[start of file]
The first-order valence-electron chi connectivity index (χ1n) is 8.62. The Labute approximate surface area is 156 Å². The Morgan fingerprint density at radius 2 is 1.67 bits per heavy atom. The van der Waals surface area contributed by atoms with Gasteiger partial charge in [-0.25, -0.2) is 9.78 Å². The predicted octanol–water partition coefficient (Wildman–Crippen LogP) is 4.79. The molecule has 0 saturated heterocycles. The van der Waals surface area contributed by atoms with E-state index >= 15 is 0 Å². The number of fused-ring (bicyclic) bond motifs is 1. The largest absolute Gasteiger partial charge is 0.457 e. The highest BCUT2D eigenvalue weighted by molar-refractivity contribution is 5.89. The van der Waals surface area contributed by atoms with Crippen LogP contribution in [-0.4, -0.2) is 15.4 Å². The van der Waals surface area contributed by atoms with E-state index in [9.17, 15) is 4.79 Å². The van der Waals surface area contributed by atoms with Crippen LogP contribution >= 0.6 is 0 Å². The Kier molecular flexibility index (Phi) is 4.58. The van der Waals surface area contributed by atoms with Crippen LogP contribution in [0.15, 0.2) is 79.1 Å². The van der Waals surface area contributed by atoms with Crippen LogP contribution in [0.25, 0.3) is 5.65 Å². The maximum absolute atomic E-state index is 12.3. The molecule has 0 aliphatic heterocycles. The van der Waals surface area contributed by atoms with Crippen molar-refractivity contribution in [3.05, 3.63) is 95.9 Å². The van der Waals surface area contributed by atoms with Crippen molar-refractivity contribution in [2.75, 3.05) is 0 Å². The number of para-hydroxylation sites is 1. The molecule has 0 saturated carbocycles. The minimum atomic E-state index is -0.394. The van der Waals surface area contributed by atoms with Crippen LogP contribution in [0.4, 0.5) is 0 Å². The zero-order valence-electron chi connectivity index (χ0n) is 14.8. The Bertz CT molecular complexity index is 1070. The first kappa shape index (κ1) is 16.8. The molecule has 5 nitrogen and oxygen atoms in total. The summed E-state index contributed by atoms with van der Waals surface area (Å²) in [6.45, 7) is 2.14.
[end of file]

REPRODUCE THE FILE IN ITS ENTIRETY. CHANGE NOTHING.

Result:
The first-order valence-electron chi connectivity index (χ1n) is 8.62. The Labute approximate surface area is 156 Å². The Morgan fingerprint density at radius 2 is 1.67 bits per heavy atom. The van der Waals surface area contributed by atoms with Gasteiger partial charge in [-0.25, -0.2) is 9.78 Å². The predicted octanol–water partition coefficient (Wildman–Crippen LogP) is 4.79. The molecule has 0 saturated heterocycles. The van der Waals surface area contributed by atoms with E-state index >= 15 is 0 Å². The number of fused-ring (bicyclic) bond motifs is 1. The largest absolute Gasteiger partial charge is 0.457 e. The highest BCUT2D eigenvalue weighted by molar-refractivity contribution is 5.89. The van der Waals surface area contributed by atoms with Crippen LogP contribution in [-0.4, -0.2) is 15.4 Å². The van der Waals surface area contributed by atoms with E-state index in [9.17, 15) is 4.79 Å². The van der Waals surface area contributed by atoms with Crippen LogP contribution >= 0.6 is 0 Å². The Kier molecular flexibility index (Phi) is 4.58. The van der Waals surface area contributed by atoms with Crippen LogP contribution in [0.15, 0.2) is 79.1 Å². The van der Waals surface area contributed by atoms with Crippen LogP contribution in [0.25, 0.3) is 5.65 Å². The maximum absolute atomic E-state index is 12.3. The molecule has 0 aliphatic heterocycles. The van der Waals surface area contributed by atoms with Crippen molar-refractivity contribution in [3.05, 3.63) is 95.9 Å². The van der Waals surface area contributed by atoms with Crippen molar-refractivity contribution in [2.75, 3.05) is 0 Å². The number of para-hydroxylation sites is 1. The molecule has 0 saturated carbocycles. The minimum atomic E-state index is -0.394. The van der Waals surface area contributed by atoms with Crippen LogP contribution in [0.4, 0.5) is 0 Å². The zero-order valence-electron chi connectivity index (χ0n) is 14.8. The Bertz CT molecular complexity index is 1070. The first kappa shape index (κ1) is 16.8. The molecule has 5 nitrogen and oxygen atoms in total. The summed E-state index contributed by atoms with van der Waals surface area (Å²) in [6.45, 7) is 2.14.